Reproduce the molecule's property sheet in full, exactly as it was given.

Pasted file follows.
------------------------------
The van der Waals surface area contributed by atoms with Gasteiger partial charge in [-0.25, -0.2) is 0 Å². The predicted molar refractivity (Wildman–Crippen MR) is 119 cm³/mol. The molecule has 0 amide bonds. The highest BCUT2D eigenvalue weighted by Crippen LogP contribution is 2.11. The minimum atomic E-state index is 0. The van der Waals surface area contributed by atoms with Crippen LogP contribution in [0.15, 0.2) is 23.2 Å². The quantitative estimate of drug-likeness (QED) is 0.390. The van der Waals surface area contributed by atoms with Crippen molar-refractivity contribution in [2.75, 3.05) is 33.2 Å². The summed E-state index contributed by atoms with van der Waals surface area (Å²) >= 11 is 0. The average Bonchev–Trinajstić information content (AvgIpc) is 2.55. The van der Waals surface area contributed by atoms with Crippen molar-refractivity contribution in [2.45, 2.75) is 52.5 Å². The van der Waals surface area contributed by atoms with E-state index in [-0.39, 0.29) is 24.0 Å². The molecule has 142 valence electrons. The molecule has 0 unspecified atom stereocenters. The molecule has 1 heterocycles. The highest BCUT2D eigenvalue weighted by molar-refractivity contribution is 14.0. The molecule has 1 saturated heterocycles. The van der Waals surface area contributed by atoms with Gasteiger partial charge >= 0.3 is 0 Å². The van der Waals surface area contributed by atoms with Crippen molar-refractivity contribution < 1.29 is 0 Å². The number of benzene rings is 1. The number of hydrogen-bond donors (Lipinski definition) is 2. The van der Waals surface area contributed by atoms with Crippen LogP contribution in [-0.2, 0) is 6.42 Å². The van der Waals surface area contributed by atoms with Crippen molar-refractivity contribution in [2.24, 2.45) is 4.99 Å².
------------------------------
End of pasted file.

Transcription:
The van der Waals surface area contributed by atoms with Gasteiger partial charge in [-0.25, -0.2) is 0 Å². The predicted molar refractivity (Wildman–Crippen MR) is 119 cm³/mol. The molecule has 0 amide bonds. The highest BCUT2D eigenvalue weighted by Crippen LogP contribution is 2.11. The minimum atomic E-state index is 0. The van der Waals surface area contributed by atoms with Crippen LogP contribution in [0.15, 0.2) is 23.2 Å². The quantitative estimate of drug-likeness (QED) is 0.390. The van der Waals surface area contributed by atoms with Crippen molar-refractivity contribution in [2.75, 3.05) is 33.2 Å². The summed E-state index contributed by atoms with van der Waals surface area (Å²) >= 11 is 0. The average Bonchev–Trinajstić information content (AvgIpc) is 2.55. The van der Waals surface area contributed by atoms with Crippen molar-refractivity contribution in [2.45, 2.75) is 52.5 Å². The van der Waals surface area contributed by atoms with E-state index in [-0.39, 0.29) is 24.0 Å². The molecule has 142 valence electrons. The molecule has 0 unspecified atom stereocenters. The molecule has 1 heterocycles. The highest BCUT2D eigenvalue weighted by molar-refractivity contribution is 14.0. The molecule has 1 saturated heterocycles. The van der Waals surface area contributed by atoms with Gasteiger partial charge >= 0.3 is 0 Å². The van der Waals surface area contributed by atoms with Crippen molar-refractivity contribution < 1.29 is 0 Å². The number of benzene rings is 1. The number of hydrogen-bond donors (Lipinski definition) is 2. The van der Waals surface area contributed by atoms with Crippen LogP contribution in [-0.2, 0) is 6.42 Å². The van der Waals surface area contributed by atoms with Crippen molar-refractivity contribution in [2.24, 2.45) is 4.99 Å².